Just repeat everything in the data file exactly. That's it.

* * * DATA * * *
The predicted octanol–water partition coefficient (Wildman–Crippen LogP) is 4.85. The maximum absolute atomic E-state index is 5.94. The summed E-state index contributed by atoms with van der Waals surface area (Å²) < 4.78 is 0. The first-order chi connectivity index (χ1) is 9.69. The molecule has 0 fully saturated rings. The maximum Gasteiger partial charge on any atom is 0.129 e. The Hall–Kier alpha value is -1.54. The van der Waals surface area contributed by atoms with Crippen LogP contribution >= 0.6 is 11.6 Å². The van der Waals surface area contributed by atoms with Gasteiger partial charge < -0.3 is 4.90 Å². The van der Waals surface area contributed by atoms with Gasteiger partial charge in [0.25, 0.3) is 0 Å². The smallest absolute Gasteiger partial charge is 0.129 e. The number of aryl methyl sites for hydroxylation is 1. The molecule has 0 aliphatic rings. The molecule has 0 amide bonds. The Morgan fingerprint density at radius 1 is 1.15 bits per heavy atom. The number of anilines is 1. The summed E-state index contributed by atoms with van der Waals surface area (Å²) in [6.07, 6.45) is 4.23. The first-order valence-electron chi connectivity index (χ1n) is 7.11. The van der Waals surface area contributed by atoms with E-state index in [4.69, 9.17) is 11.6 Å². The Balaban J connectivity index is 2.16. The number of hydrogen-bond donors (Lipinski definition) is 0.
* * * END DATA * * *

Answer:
The predicted octanol–water partition coefficient (Wildman–Crippen LogP) is 4.85. The maximum absolute atomic E-state index is 5.94. The summed E-state index contributed by atoms with van der Waals surface area (Å²) < 4.78 is 0. The first-order chi connectivity index (χ1) is 9.69. The molecule has 0 fully saturated rings. The maximum Gasteiger partial charge on any atom is 0.129 e. The Hall–Kier alpha value is -1.54. The van der Waals surface area contributed by atoms with Crippen LogP contribution >= 0.6 is 11.6 Å². The van der Waals surface area contributed by atoms with Gasteiger partial charge < -0.3 is 4.90 Å². The van der Waals surface area contributed by atoms with Gasteiger partial charge in [0.25, 0.3) is 0 Å². The smallest absolute Gasteiger partial charge is 0.129 e. The number of aryl methyl sites for hydroxylation is 1. The molecule has 0 aliphatic rings. The molecule has 0 amide bonds. The Morgan fingerprint density at radius 1 is 1.15 bits per heavy atom. The number of anilines is 1. The summed E-state index contributed by atoms with van der Waals surface area (Å²) in [6.07, 6.45) is 4.23. The first-order valence-electron chi connectivity index (χ1n) is 7.11. The van der Waals surface area contributed by atoms with E-state index in [4.69, 9.17) is 11.6 Å². The Balaban J connectivity index is 2.16. The number of hydrogen-bond donors (Lipinski definition) is 0.